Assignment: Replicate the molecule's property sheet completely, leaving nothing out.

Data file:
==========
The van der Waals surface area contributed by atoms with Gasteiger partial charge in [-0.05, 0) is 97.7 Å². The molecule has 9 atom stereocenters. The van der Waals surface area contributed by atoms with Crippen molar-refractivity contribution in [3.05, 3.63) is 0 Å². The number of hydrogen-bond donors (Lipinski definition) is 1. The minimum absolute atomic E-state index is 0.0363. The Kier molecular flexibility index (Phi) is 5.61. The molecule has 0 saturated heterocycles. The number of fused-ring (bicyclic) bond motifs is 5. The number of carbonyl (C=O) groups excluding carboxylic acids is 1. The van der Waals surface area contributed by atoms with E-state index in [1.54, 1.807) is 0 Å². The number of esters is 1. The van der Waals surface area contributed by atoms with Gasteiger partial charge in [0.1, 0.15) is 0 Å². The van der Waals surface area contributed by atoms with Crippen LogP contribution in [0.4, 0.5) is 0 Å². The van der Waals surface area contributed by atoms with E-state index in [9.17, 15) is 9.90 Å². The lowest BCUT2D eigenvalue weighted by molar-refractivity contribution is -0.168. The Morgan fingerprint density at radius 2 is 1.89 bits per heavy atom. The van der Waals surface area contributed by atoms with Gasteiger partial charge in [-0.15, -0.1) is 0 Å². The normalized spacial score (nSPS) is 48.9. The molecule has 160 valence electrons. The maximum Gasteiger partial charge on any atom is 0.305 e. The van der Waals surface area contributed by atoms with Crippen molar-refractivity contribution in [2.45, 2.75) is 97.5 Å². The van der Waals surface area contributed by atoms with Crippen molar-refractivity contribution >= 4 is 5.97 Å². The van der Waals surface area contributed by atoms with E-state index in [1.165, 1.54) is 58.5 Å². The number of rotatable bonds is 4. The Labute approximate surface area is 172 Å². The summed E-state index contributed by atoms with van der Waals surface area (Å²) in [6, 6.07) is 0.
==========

The van der Waals surface area contributed by atoms with Gasteiger partial charge in [-0.05, 0) is 97.7 Å². The molecule has 9 atom stereocenters. The van der Waals surface area contributed by atoms with Crippen molar-refractivity contribution in [3.05, 3.63) is 0 Å². The number of hydrogen-bond donors (Lipinski definition) is 1. The minimum absolute atomic E-state index is 0.0363. The Kier molecular flexibility index (Phi) is 5.61. The molecule has 0 saturated heterocycles. The number of fused-ring (bicyclic) bond motifs is 5. The number of carbonyl (C=O) groups excluding carboxylic acids is 1. The van der Waals surface area contributed by atoms with E-state index in [1.54, 1.807) is 0 Å². The number of esters is 1. The van der Waals surface area contributed by atoms with Gasteiger partial charge in [0.1, 0.15) is 0 Å². The van der Waals surface area contributed by atoms with Crippen LogP contribution in [0.4, 0.5) is 0 Å². The van der Waals surface area contributed by atoms with E-state index in [9.17, 15) is 9.90 Å². The lowest BCUT2D eigenvalue weighted by molar-refractivity contribution is -0.168. The Morgan fingerprint density at radius 2 is 1.89 bits per heavy atom. The van der Waals surface area contributed by atoms with Gasteiger partial charge in [-0.15, -0.1) is 0 Å². The normalized spacial score (nSPS) is 48.9. The molecule has 160 valence electrons. The maximum Gasteiger partial charge on any atom is 0.305 e. The van der Waals surface area contributed by atoms with Crippen molar-refractivity contribution in [2.45, 2.75) is 97.5 Å². The van der Waals surface area contributed by atoms with Crippen molar-refractivity contribution >= 4 is 5.97 Å². The van der Waals surface area contributed by atoms with E-state index in [1.165, 1.54) is 58.5 Å². The number of rotatable bonds is 4. The Labute approximate surface area is 172 Å². The summed E-state index contributed by atoms with van der Waals surface area (Å²) in [6, 6.07) is 0.